We’re beginning to see an interesting trend this week, especially among individual companies.
The broad market is following the leads of companies that posted sloppy financial results and offered an iffy guidance, only to stumble out the gate before turning higher.
A month ago, the market would have been smashed with big names, such as Citigroup (C), JPMorgan Chase & Co. (JPM), and Delta Air Lines (DAL) missing earnings. Instead, the management of those companies were able to spin the bad news as temporary, suggesting a turn has taken place.
"Weebles Wobble, but they don't fall down"
Yesterday, the management teams from Sherwin-Williams (SHW), JPMorgan, and Delta Air Lines all said business was better in January than in the fourth quarter of last year.
For that, I am going to start calling this the “Weebles Wobble Rally” after the toy that made its debut in 1971. You could push them down, knock them down, and hold them down, but when you let them go, it was true: Weebles Wobble, but they don’t fall down.
Rule, Britannia! Britannia, rule the waves!
Britons never, never, never shall be slaves.
When Britain first, at heaven's command,
Arose from out the azure main,
This was the charter of the land,
And Guardian Angels sang this strain:
-Rule, Britannia! (Thomas Augustine Arne)
Perhaps one day, UK citizens will look back at yesterday the way Americans look back at the series of events where our young upstart nation began to fight back.
The final hurdle for the market yesterday was the British exit vote, which was worse than the direst predictions. In fact, the vote was the largest defeat for a British Prime Minister in modern history, and the first British parliamentary defeat of a treaty since 1864: (202 yes’s, 432 no’s).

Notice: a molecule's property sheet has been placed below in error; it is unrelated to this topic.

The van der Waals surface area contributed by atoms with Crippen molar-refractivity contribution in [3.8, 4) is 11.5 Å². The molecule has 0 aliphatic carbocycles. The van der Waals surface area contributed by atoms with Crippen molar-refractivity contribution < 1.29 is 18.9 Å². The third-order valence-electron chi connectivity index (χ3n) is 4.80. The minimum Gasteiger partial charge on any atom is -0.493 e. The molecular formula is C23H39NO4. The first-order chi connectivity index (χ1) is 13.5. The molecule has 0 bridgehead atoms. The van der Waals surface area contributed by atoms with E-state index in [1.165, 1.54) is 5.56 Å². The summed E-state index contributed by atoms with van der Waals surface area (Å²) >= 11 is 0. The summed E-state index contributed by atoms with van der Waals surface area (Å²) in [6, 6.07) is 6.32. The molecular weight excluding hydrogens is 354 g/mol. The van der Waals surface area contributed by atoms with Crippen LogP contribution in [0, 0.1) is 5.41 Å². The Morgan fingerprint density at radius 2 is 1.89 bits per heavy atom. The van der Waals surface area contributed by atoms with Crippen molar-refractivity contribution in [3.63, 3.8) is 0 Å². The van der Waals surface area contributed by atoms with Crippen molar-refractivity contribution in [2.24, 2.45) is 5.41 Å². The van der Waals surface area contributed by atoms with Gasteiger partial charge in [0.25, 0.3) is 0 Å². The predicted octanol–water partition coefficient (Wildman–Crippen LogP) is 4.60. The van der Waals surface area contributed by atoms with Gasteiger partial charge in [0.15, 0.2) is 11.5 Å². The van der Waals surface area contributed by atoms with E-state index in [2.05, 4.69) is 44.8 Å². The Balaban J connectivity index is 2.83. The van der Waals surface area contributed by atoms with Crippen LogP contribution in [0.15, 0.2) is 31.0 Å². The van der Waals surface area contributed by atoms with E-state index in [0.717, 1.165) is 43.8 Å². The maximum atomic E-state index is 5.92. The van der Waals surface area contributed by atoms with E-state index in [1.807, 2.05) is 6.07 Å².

The market got wobbly ahead of the vote, but it firmed up after as some believe there could be a new vote, and perhaps Brexit will fade away. I hope that’s not the case.
S&P 500 Breaking Out
Don’t look now, but the S&P 500 is doing a major breakout. Back in March of last year, the index formed a perfect double bottom at 2,600 and hovered above it a few times in the fall until it didn’t hold, and stocks tripped into complete free-fall. This is a huge development with the ultimate breakout coming with a close above 2,800.
- Russell 2000: +7.2%
- NASDAQ: +5.9%
- S&P 500: +4.1%
- Dow Jones Industrial: +3.2%
Esther George, President of the Kansas City Fed, urges the Fed to be patient with future rate hikes. What makes this notable is that she is a known hawk, but she joined the chorus of doves to assuage Wall Street concerns.
After the close, United Airlines (UAL) posted a strong earnings release, lifting the share in after-hours trading.
It’s all about the banks this morning, and for the most part, they haven’t disappointed.
Goldman Sachs (GS) beat on revenue and crushed on earnings with $6.04 EPS, as all facets of the business performed better than expected, except FICC, which has been a universal disappointing for the industry this earnings period.
Bank of America (BAC) beat on the top and bottom lines as earnings were $0.07 better than consensus.
Blackrock (BLK) missed earnings consensus, but massive inflows into their iShares products of $81.4 billion from $33.7 billion is the headline. Moreover, the company hiked its quarterly dividend to $3.30 from $3.13.
US Bank (USB) beat on revenue and earnings.
Another earnings report of not coming from a bank is United Airlines (UAL), which not only posted a strong quarter, but it upped FY2020 to $13.00, which was on the upper end of the range, as the street is at $11.94.